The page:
https://www.wilderssecurity.com/showpost.php?p=1812239&postcount=35

    In short, the answer lies within you.

    As for EMET, plain and simple - it's useful so keep it if you want (recommended). However, it doesn't serve as a direct replacement for NoScript or any other JavaScript (and other stuffs) blocking capabilities within any browser or any add-on for the matter. Right....I'm including Chrome, IE, and Opera here too in this list...
     
  15. m00nbl00d

    m00nbl00d Registered Member

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    Not really a misconception. I guess it depends on how someone views it.

    I view it from this angle: Unless the user* knows which domains/URLs should be white-listed at a given moment, and here I'll be merely focusing on javascript, then I'm pretty much sure everything will be white-listed, before the user decides not to want it any longer.
    I've tried that avenue in the past with relatives and friends, when I made them run Firefox with NoScript ~3 years ago.
    I must confess that I never really looked at it to see its full potential, but all I really cared, within the context it was needed for, was for javascript.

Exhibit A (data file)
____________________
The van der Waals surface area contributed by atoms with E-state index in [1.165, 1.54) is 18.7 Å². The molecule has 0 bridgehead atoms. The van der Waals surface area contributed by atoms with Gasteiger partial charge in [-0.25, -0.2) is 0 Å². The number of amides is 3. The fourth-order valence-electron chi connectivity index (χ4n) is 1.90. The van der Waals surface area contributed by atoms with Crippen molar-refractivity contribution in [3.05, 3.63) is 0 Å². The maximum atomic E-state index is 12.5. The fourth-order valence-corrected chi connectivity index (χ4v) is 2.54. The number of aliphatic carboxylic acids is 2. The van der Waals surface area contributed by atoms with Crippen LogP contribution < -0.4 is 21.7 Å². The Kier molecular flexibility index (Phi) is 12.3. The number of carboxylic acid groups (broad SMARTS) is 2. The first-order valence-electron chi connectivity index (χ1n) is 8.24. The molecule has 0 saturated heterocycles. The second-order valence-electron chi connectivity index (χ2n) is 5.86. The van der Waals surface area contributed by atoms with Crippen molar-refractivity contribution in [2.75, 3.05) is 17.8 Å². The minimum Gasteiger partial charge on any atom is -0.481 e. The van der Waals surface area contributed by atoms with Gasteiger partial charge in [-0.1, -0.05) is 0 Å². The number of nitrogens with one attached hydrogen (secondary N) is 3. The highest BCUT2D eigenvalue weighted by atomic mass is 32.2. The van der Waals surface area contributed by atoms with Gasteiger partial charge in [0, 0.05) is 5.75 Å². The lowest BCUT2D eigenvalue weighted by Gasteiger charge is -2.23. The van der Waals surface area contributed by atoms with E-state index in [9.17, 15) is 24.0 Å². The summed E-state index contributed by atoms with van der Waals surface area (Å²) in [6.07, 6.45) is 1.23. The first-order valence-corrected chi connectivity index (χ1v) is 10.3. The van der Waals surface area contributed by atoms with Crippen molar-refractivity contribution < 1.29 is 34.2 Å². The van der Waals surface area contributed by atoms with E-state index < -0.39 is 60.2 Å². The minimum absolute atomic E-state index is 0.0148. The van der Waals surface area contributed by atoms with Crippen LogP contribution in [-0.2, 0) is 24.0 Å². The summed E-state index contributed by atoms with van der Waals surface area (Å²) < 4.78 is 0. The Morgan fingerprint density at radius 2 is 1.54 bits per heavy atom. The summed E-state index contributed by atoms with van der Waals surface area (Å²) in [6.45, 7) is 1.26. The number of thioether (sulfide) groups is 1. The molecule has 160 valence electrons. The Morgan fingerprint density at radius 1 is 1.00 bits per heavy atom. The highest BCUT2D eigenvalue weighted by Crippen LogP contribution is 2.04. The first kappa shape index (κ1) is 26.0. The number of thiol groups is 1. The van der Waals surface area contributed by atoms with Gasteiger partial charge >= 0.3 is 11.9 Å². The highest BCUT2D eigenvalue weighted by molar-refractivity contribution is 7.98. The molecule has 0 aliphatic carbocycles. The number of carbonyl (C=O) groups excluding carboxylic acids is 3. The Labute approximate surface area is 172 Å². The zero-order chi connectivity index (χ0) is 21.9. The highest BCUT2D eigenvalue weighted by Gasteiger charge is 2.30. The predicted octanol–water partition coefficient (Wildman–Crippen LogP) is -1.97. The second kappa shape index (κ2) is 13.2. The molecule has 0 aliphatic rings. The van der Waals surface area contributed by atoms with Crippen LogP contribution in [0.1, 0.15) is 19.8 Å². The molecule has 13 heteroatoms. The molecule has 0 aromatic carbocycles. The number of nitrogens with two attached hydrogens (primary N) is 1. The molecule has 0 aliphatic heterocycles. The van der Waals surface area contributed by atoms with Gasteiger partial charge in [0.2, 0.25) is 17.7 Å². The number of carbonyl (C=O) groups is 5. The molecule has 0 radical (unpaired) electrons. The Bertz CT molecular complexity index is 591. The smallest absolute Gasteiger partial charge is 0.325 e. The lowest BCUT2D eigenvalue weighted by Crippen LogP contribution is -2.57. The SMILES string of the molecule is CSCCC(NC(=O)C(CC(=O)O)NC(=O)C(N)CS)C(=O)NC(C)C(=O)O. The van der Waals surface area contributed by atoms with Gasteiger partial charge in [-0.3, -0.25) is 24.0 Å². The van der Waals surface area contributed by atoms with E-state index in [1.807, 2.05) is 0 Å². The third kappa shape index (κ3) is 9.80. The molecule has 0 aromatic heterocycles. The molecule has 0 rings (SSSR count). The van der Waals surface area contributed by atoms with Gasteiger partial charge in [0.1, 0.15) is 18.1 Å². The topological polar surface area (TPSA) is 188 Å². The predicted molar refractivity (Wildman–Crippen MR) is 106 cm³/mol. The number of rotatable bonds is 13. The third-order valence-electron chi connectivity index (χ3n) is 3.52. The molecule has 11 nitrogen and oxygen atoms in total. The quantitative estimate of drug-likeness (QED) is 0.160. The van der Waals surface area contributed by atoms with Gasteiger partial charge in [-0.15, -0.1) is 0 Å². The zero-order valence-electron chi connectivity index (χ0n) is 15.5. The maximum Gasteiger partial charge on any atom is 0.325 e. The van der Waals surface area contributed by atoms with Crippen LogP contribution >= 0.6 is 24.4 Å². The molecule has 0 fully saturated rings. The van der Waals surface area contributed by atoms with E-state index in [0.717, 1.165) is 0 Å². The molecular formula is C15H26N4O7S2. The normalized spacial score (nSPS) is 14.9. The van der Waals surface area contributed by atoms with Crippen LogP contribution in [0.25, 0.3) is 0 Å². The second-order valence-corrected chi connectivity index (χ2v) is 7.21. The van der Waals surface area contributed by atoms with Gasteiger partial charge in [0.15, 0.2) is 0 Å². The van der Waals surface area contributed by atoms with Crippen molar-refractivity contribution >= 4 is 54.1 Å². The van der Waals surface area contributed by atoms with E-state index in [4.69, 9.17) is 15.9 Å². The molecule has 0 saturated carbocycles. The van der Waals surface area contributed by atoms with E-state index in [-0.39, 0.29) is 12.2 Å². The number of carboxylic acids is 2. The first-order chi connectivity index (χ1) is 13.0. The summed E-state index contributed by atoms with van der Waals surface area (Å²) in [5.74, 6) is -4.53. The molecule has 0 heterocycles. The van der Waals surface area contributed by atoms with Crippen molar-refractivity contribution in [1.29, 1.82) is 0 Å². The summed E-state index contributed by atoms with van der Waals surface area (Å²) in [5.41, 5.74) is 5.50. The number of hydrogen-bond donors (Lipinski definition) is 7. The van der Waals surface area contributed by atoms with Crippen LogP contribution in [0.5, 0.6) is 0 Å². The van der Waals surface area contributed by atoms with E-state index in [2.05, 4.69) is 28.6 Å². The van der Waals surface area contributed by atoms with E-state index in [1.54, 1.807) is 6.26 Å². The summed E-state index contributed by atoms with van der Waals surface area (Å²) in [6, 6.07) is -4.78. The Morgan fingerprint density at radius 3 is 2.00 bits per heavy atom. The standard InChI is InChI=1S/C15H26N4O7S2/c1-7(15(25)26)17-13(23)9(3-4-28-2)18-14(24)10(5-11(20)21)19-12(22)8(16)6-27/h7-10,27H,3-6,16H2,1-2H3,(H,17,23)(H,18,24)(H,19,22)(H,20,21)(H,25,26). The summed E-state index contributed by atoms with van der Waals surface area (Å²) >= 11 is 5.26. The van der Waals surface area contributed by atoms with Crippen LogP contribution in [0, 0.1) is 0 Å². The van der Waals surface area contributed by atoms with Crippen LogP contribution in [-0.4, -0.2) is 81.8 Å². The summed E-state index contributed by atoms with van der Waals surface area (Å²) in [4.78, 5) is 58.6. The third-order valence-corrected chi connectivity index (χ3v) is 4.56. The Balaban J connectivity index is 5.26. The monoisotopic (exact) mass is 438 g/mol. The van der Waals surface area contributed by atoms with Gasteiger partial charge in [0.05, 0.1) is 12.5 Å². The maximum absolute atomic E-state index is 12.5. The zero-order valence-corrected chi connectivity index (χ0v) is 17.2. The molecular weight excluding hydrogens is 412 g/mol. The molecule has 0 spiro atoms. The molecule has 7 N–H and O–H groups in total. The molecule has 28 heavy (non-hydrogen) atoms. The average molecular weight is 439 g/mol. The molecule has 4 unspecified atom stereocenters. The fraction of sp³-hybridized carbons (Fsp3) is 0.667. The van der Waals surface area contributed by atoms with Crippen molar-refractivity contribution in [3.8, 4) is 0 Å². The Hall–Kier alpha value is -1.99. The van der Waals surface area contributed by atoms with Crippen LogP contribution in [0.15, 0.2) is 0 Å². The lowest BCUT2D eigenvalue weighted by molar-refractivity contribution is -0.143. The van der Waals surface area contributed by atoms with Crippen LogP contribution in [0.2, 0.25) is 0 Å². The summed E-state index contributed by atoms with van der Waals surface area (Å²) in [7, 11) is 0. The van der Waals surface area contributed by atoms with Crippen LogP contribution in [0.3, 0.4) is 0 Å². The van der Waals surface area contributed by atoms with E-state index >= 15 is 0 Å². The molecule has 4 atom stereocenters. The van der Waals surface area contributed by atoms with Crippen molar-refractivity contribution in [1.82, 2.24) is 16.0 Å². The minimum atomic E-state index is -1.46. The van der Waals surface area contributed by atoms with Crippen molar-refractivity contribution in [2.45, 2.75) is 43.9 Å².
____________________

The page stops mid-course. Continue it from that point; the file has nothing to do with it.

They always had to have a trial and error approach with it, so that they could white-list javascript for trusted domains. In the end, 99% of times they would end up enabling javascript for every domain in NoScript.

    That's why I mentioned the word placebo in the thread you mentioned, in my quoted comment.

    Which is why I soon started to look for something that would actually prevent attacks relying or not on javascript to be enabled, without breaking web browsing experience; this meant javascript to be fully enabled, only preventing attacks relying on it and other type of attacks, as well.

    * I'm speaking in general terms, obviously.
     
  16. Sully

    Sully Registered Member

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    If you are concerned with this, maybe some research into how Rmus does things would give you yet another option.

    Sul.